Fluke 107 is larger than Fluke 101, but it is still classified as a compact multimeter because it can fit in your pocket too.  Fluke 107 doesn’t have any rubber too, but when you take it into your hand you can get a better feeling for the plastic casing that is thicker in this case. This multimeter is not slippery, although they could have done something to add a little more grip.



Accuracy is the most important feature when it comes to multimeter’s functionality. Although it is unreasonable to expect backup multimeters to have true RMS feature, both of these multimeters are more accurate than other products in this price range. 

If you decide to get one of these multimeters, you can be certain that they will measure things as they should and that you will be happy with the readings they produce.

Fluke 101

This multimeter is shipped with a manual that gives you detailed instructions on calibrating Fluke 101. Fluke 101 is accurate when first bought, but its accuracy level is at the level of other multimeters on the market in this price range. Accuracy will be set up to Fluke’s standard after you calibrated it.

Fluke 107

It is not necessary to calibrate Fluke 107 because it produces accurate measurements from the moment you buy it. In the case that you do decide to calibrate it like the manufacturer recommends, its level of accuracy will rise up to the next level.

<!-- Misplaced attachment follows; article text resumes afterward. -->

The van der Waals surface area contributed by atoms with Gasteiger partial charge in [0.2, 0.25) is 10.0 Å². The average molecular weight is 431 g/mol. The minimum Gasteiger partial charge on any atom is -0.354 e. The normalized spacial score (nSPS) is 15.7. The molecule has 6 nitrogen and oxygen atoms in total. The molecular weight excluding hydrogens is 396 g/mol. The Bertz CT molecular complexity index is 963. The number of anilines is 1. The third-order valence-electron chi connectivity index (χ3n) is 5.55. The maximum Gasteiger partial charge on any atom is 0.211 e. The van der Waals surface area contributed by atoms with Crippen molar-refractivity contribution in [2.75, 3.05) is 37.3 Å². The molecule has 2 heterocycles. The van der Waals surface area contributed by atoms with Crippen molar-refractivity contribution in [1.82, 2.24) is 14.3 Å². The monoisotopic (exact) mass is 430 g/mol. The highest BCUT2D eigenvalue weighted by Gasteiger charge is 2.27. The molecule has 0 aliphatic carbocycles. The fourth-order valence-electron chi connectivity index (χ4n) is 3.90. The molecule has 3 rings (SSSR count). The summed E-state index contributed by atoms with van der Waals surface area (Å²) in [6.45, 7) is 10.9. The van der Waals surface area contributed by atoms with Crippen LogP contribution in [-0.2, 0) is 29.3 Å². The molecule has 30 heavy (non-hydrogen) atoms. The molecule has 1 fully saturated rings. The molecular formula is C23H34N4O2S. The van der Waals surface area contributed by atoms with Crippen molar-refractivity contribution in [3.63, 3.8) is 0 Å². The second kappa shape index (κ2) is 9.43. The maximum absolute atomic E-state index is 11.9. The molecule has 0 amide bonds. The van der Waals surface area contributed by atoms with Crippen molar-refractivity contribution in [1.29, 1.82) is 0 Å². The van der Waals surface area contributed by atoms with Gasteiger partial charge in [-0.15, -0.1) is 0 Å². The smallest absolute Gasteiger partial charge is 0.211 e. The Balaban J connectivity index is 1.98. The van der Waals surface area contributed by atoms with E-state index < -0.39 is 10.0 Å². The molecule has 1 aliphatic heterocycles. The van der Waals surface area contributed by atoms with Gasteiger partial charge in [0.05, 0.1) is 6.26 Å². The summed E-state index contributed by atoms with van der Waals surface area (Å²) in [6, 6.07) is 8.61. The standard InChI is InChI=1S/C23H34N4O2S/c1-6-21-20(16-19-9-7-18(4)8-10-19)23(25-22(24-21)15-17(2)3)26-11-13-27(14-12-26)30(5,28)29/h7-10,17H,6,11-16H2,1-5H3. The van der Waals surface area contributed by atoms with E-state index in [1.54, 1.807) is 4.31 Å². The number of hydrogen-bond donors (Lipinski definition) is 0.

Safety is obviously a very important feature when it comes to multimeters, but when it comes to multimeters that are intended for use as backup models, it can be disregarded up to a certain degree.

Models aimed at beginners usually don’t have any safety certificates like CAT III and IV, and fuses are usually of bad quality, but since Fluke manuactures these multimeters, you can relax because they took care of  everything.

Fluke 101

Fluke 101 is CAT III certified up to six hundred volts, but it contains no fuse.

I can understand that decision since it can’t measure amps, but nevertheless, the manufacturer should have built a fuse in because Fluke 101 can measure volts. 

In the case that it breaks down, you can replace or repair Fluke 101 within one year after you bought it since it comes with a warranty.

Fluke 107